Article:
As Long As There Are Songs / Stephanie Blythe (CD Review)

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La Scena Musicale's Discovery Box

As Long As There Are Songs

Stephanie Blythe
Craig Terry, piano
INNOVA 875  (55min 32sec)  www.meyersound.com
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There have been plenty of opera divas over the years trying their hand at pop. Just because these ladies are wonderful in opera doesn’t always mean success as the two genres pose totally different technical and stylistic demands.  Singing intimate pop songs in an operatic fortissimo, with excessive vibrato, rigid rhythm and a general lack of “swing” are surefire reasons for unidiomatic results.  The best ones, Eileen Farrell of the past comes immediately to mind, sing naturally, without any hint of operatic artifice.  Based on this disc of 14 popular American songs, mezzo-soprano Stephanie Blythe qualifies as a fine pop singer. From Irving Berlin to Harold Arlen to George Gershwin, Blythe sings “naturally” with clear diction, capturing the spirit of each song. Personally I prefer the sad songs, which she sings in an exquisite half voice, like ‘Always’ and “When You Wish Upon a Star.’ For the upbeat songs, she brings her chest voice to the very top – totally verboten in opera – and its creates a certain “Ethel Merman forcefulness” to these numbers. The disc uses Meyer Sound’s new “Constellation Acoustic Technology” creating a very natural ambiance, as if the listener is in the room with the singer. Given this realistic acoustic, one wish there were an audience complete with applause. As it stands, it’s just odd that there’s dead silence after the end of a song. Here is a video clip where Blythe talks about the recording process – http://meyersound.com/multimedia/?m_id=177#179   Recommended for fans of Blythe and for opera fans who want to venture into old standards.  JOSEPH SO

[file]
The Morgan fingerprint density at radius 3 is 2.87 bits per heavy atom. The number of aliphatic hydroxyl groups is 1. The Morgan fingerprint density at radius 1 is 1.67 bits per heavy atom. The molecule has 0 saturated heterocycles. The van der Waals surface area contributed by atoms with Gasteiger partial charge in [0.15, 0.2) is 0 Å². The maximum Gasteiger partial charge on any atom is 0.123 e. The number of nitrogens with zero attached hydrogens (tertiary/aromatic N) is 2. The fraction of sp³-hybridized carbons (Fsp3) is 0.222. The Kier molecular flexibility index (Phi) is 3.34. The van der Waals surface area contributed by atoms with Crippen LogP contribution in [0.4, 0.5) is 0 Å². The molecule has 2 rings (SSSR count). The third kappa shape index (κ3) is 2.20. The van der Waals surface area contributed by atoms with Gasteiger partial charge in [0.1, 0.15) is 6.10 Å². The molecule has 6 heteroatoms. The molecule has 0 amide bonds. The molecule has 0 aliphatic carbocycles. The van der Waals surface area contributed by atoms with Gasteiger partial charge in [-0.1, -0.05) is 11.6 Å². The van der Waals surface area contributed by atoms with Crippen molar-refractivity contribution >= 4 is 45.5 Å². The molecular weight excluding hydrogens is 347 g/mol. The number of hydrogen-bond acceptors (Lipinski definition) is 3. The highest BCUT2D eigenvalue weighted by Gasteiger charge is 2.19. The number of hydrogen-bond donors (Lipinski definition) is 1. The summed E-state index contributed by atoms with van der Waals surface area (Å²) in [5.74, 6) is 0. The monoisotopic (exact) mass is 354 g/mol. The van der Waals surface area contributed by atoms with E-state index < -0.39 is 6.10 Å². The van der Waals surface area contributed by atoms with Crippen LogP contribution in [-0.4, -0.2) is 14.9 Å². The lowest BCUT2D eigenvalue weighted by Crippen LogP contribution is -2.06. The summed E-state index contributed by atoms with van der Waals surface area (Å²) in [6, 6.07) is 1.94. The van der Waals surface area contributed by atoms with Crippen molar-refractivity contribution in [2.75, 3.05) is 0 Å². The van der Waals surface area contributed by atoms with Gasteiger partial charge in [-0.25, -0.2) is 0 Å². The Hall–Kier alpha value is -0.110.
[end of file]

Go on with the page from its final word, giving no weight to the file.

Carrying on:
La Scena Musicale - Coffret Découverte
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About Author

Joseph K. So is Professor Emeritus at Trent University in Peterborough, Ontario, but his first love is music, which he studied as an undergraduate student at the State University of New York. Since seeing his first live opera – La Gioconda with Renata Tebaldi at the Met in 1967, the singing voice became his lifelong favourite instrument. In addition to his longtime contributions to La Scena Musicale and The Music Scene, he is Associate Editor of Opera Canada and a frequent contributor to Musical Toronto.

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